Whole Life Soaps

2019 Soap Haiku Contest

Bill McConnell

Once again, Whole Life Soaps is proud to sponsor our annual soap Haiku contest. This contest is in conjunction with the Wrightwood Literary Festival. This contest is free to enter, but only one submission per writer is allowed. Prior winners are not allowed to enter.

Entry is simple.  If you plan on attending the literary festival, you can submit a poem at the event, or you can stop by in person and submit a poem at our storefront in downtown Wrighwtood, CA. We are located at 6013 Park Dr. across the street from The Village Grind and Pacific Crest Zip Line.

If you are unable to attend the festival, you may email your haiku submission to wholelifesoaps@gmail.com

Update: All poems should be previously unpublished works.

Please write Haiku Contest 2019 in the subject line. Please submit only one entry per person. Entry is free, although we do encourage you to buy some soap as a way to support this fun contest.

Entries must include the following:

  • Name

  • a valid email address

  • a valid mailing address

  • a valid phone number

  • one haiku poem

Entries missing any of this information will be disqualified.

Past winners are ineligible.  Winners will be notified by November 30, 2019, but all participants will be notified regardless of whether they win.

Winners will receive a $50 prize and publication on a specialized bar of soap. If you would like to see last year’s winning entry, you may click here. Publication on our Haiku soap runs from January to June. You, the writer, will retain all publication rights.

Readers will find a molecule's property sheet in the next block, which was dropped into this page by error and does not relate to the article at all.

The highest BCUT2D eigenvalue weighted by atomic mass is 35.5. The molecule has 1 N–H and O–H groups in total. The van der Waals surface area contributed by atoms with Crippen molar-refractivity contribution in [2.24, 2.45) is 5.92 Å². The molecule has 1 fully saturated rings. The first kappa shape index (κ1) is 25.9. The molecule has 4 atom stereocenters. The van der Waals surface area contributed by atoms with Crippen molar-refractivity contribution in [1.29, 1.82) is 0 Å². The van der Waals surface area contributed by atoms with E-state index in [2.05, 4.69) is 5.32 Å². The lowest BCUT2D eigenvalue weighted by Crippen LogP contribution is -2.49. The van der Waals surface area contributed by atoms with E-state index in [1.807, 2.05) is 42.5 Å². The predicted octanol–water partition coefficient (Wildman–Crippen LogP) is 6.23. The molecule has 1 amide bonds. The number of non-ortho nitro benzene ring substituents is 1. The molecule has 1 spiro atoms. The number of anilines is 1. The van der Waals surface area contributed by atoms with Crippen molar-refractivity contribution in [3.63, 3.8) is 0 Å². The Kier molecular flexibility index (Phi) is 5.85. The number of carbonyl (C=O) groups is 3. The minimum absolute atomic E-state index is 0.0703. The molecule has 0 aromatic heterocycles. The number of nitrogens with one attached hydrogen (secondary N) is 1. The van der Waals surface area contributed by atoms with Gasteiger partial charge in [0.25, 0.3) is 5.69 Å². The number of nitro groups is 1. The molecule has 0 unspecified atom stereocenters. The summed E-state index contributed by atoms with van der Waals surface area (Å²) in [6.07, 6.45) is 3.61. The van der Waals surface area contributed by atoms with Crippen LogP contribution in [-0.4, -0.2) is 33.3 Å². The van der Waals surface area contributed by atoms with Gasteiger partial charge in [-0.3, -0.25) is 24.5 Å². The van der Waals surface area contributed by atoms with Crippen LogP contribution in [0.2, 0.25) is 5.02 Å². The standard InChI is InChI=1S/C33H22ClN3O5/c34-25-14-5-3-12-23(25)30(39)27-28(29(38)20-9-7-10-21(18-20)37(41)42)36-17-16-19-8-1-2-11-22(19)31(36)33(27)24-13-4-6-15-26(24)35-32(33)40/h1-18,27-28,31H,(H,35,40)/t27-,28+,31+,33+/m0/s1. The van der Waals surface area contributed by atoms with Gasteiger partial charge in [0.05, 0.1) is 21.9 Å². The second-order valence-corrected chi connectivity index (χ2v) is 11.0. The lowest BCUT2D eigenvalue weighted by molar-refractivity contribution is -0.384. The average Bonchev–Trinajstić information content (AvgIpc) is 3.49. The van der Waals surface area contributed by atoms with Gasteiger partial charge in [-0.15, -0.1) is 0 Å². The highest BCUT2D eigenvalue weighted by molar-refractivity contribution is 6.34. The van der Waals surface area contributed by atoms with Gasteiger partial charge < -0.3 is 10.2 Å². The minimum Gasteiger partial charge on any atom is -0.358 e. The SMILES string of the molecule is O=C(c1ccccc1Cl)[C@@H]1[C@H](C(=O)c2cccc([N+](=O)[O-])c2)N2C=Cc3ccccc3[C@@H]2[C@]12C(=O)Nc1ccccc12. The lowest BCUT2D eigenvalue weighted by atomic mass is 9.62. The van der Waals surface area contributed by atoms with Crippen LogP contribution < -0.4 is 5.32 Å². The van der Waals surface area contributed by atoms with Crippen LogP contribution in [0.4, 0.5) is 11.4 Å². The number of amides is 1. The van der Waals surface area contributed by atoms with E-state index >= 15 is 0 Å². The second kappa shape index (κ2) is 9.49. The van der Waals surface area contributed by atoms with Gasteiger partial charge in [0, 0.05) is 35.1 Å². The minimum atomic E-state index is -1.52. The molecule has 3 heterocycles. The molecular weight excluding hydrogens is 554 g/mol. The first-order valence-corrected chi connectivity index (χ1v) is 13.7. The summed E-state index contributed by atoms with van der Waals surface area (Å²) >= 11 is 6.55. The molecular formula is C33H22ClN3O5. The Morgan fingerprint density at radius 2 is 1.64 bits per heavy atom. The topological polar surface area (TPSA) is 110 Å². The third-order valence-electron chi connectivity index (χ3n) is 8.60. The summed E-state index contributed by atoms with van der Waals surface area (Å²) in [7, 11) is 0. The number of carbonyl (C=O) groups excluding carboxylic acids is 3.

As always, every writer believes they are an expert when it comes to writing Haiku, and I often get complaints about the winning poem because it does not fit the 5-7-5 syllable trope that all of us learned in third grade. To be clear, I do not believe the 5-7-5 syllable haiku method is the only way to write Haiku.

The following represents what I look for in submissions:  According to poet Ken Jones, “Many of the best haiku present unexpected and contrasting images. These can arouse profound and subtle emotions and can convey layers of subtle meaning. The Western convention is to write haiku in three lines, but haiku of one, two or four lines are acceptable where that makes the best “fit”. Often the first line sets the scene, within which the second line makes an observation. The third line then presents an image contrasting with the second line, throwing our normal expectations out of gear, as it were, and opening up a wider perspective which may be both allusive and elusive.”

I look for that elusiveness, that contrast between joy and grief. When I started this contest, I made it a point to look for those layers of meaning. I also look for Haiku’s that aren’t simply about my soap. I prefer the poems that use natural elements to express an emotional contrast.

Good luck, and I look forward to reading your submissions.